NPR logo

Probe Begins Into Whether CIA Abused Detainees

  • Download
  • <iframe src="" width="100%" height="290" frameborder="0" scrolling="no" title="NPR embedded audio player">
  • Transcript
Probe Begins Into Whether CIA Abused Detainees

National Security

Probe Begins Into Whether CIA Abused Detainees

Probe Begins Into Whether CIA Abused Detainees

  • Download
  • <iframe src="" width="100%" height="290" frameborder="0" scrolling="no" title="NPR embedded audio player">
  • Transcript

U.S. Attorney General Eric Holder announced Monday that he appointed a veteran prosecutor to lead a review into possible abuse of detainees by the CIA. Assistant U.S. Attorney John Durham will determine if any CIA officers or contractors should face criminal charges. Holder said he realized that his decision would be controversial, and he was right.


Now the decision to appoint a prosecutor to examine the interrogations has generated intense discussion, not all of it favorable, to Attorney General Eric Holder.

Here's NPR's Justice correspondent Ari Shapiro.

ARI SHAPIRO: The attorney general knew what he was getting into. In his statement announcing this investigation, he said I fully realize that my decision to commence this preliminary review will be controversial. Partisans on both sides of the aisle immediately took up their battle stations. The top Democrat on the Senate Judiciary Committee, Patrick Leahy, said in a statement - it demonstrates independence that was lacking in the Justice Department during the last administration.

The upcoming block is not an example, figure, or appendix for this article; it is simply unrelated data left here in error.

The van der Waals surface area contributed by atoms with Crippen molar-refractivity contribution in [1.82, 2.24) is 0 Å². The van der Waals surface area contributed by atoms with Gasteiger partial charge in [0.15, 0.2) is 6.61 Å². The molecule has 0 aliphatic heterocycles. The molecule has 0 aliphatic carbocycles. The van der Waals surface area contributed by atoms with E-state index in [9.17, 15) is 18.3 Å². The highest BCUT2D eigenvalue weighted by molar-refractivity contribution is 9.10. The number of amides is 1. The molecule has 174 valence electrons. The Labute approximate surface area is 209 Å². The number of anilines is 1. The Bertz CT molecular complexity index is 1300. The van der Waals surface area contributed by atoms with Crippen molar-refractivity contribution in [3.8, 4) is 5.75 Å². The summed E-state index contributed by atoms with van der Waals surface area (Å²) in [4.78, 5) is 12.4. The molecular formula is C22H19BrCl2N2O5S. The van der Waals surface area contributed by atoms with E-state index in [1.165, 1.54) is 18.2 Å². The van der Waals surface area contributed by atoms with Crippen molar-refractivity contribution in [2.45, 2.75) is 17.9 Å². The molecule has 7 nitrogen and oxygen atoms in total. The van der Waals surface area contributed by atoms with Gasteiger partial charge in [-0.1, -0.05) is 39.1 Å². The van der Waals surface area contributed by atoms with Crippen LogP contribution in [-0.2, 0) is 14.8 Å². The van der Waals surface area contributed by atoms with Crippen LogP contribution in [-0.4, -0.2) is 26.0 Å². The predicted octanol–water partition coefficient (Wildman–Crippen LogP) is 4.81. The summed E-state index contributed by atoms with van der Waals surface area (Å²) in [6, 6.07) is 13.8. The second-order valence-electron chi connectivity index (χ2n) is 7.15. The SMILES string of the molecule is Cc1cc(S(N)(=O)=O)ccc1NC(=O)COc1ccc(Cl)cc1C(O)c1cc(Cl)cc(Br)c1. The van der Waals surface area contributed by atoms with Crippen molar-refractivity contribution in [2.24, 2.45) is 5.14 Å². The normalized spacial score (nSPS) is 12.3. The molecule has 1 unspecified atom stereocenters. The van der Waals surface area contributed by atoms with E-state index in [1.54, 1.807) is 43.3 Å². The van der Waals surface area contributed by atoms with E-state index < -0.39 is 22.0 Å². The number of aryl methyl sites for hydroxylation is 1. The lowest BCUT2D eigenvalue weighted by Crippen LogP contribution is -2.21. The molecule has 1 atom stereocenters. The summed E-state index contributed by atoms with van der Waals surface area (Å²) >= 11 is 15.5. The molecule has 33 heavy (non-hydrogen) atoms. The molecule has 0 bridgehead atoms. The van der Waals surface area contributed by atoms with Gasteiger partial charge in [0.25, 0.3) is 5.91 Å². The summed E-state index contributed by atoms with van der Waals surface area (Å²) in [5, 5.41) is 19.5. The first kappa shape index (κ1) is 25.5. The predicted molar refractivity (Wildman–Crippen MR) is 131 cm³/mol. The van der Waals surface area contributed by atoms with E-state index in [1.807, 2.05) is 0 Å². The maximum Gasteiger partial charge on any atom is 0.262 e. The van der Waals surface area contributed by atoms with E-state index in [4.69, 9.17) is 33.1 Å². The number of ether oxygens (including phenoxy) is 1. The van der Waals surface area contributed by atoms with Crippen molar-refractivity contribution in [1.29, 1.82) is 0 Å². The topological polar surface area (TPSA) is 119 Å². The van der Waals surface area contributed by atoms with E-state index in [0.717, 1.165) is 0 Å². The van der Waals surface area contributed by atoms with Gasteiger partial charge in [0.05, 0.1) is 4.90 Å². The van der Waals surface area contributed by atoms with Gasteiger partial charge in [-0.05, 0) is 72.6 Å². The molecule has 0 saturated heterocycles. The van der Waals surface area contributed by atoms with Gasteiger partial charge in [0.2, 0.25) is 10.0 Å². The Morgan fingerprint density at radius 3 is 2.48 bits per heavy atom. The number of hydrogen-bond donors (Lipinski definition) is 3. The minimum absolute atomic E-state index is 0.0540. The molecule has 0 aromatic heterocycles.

The top Republican in the House Intelligence Committee, Pete Hoekstra, said in a statement - Holder is distracting from the CIA's current counter terrorism efforts. But the controversy over investigating torture is not purely partisan.

Mr. JEFFREY SMITH (General Counsel, CIA, 1990s): You know, I am a Democrat and strongly support this president, but I just think it's very tricky to prosecute career officers for things that occurred in a previous administration.

SHAPIRO: Jeffrey Smith was general counsel of the CIA in the mid 90s.

Mr. SMITH: The Justice Department previously looked at these cases and decided, for a variety of reasons, not to prosecute. And my view is that there should be a very high burden that the administration needs to meet in order to reopen these cases.

SHAPIRO: Even President Obama, who appointed the attorney general, did not exactly rush to his friend's defense. Spokesman Bill Burton spoke with reporters on Martha's Vineyard in Massachusetts, where the president is on vacation.

Mr. BILL BURTON (Spokesman, White House): Well, as the president has said, repeatedly, he thinks that we should be looking forward not backward. He does agree with the attorney general that anyone who conducted actions that had been sanctioned should not be prosecuted.

SHAPIRO: But as to whether people who went beyond the Justice Department's legal guidance should be prosecuted, Burton said…

Mr. BURTON: The president thinks that Eric Holder, who he appointed as a very independent attorney general, should make those decisions.

SHAPIRO: A spokesman repeated those sentiments in a written statement after Holder publicly announced his decision.